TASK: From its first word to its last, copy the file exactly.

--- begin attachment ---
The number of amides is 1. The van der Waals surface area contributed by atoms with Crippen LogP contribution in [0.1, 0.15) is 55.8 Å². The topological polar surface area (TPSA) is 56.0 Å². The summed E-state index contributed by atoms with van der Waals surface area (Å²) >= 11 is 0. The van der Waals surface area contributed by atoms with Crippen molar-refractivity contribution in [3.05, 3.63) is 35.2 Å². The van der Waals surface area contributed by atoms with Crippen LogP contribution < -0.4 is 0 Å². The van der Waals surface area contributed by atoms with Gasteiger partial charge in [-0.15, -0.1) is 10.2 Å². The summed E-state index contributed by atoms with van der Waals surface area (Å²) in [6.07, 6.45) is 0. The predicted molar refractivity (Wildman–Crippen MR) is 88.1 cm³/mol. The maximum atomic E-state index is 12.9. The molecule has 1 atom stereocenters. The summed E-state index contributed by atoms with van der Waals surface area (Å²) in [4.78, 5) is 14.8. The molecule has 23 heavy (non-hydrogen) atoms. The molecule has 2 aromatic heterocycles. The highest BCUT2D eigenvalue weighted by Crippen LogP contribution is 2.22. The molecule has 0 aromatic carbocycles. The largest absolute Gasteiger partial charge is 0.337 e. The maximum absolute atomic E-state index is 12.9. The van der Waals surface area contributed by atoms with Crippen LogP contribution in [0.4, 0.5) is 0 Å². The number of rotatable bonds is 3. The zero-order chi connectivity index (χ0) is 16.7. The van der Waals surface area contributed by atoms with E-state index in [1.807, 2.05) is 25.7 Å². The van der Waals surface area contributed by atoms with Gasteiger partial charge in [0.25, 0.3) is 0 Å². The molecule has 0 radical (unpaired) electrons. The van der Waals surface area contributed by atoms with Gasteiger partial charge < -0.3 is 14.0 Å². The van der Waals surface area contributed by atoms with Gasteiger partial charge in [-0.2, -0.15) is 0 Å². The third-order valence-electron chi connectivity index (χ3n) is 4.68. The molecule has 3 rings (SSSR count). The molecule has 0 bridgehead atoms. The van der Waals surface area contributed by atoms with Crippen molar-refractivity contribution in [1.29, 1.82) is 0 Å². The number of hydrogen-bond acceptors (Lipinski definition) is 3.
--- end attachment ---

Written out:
The number of amides is 1. The van der Waals surface area contributed by atoms with Crippen LogP contribution in [0.1, 0.15) is 55.8 Å². The topological polar surface area (TPSA) is 56.0 Å². The summed E-state index contributed by atoms with van der Waals surface area (Å²) >= 11 is 0. The van der Waals surface area contributed by atoms with Crippen molar-refractivity contribution in [3.05, 3.63) is 35.2 Å². The van der Waals surface area contributed by atoms with Crippen LogP contribution < -0.4 is 0 Å². The van der Waals surface area contributed by atoms with Gasteiger partial charge in [-0.15, -0.1) is 10.2 Å². The summed E-state index contributed by atoms with van der Waals surface area (Å²) in [6.07, 6.45) is 0. The predicted molar refractivity (Wildman–Crippen MR) is 88.1 cm³/mol. The maximum atomic E-state index is 12.9. The molecule has 1 atom stereocenters. The summed E-state index contributed by atoms with van der Waals surface area (Å²) in [4.78, 5) is 14.8. The molecule has 23 heavy (non-hydrogen) atoms. The molecule has 2 aromatic heterocycles. The highest BCUT2D eigenvalue weighted by Crippen LogP contribution is 2.22. The molecule has 0 aromatic carbocycles. The largest absolute Gasteiger partial charge is 0.337 e. The maximum absolute atomic E-state index is 12.9. The van der Waals surface area contributed by atoms with Crippen LogP contribution in [0.4, 0.5) is 0 Å². The number of rotatable bonds is 3. The zero-order chi connectivity index (χ0) is 16.7. The van der Waals surface area contributed by atoms with E-state index in [1.807, 2.05) is 25.7 Å². The van der Waals surface area contributed by atoms with Gasteiger partial charge in [0.25, 0.3) is 0 Å². The molecule has 0 radical (unpaired) electrons. The van der Waals surface area contributed by atoms with Gasteiger partial charge < -0.3 is 14.0 Å². The van der Waals surface area contributed by atoms with Gasteiger partial charge in [-0.2, -0.15) is 0 Å². The third-order valence-electron chi connectivity index (χ3n) is 4.68. The molecule has 3 rings (SSSR count). The molecule has 0 bridgehead atoms. The van der Waals surface area contributed by atoms with Crippen molar-refractivity contribution in [1.29, 1.82) is 0 Å². The number of hydrogen-bond acceptors (Lipinski definition) is 3.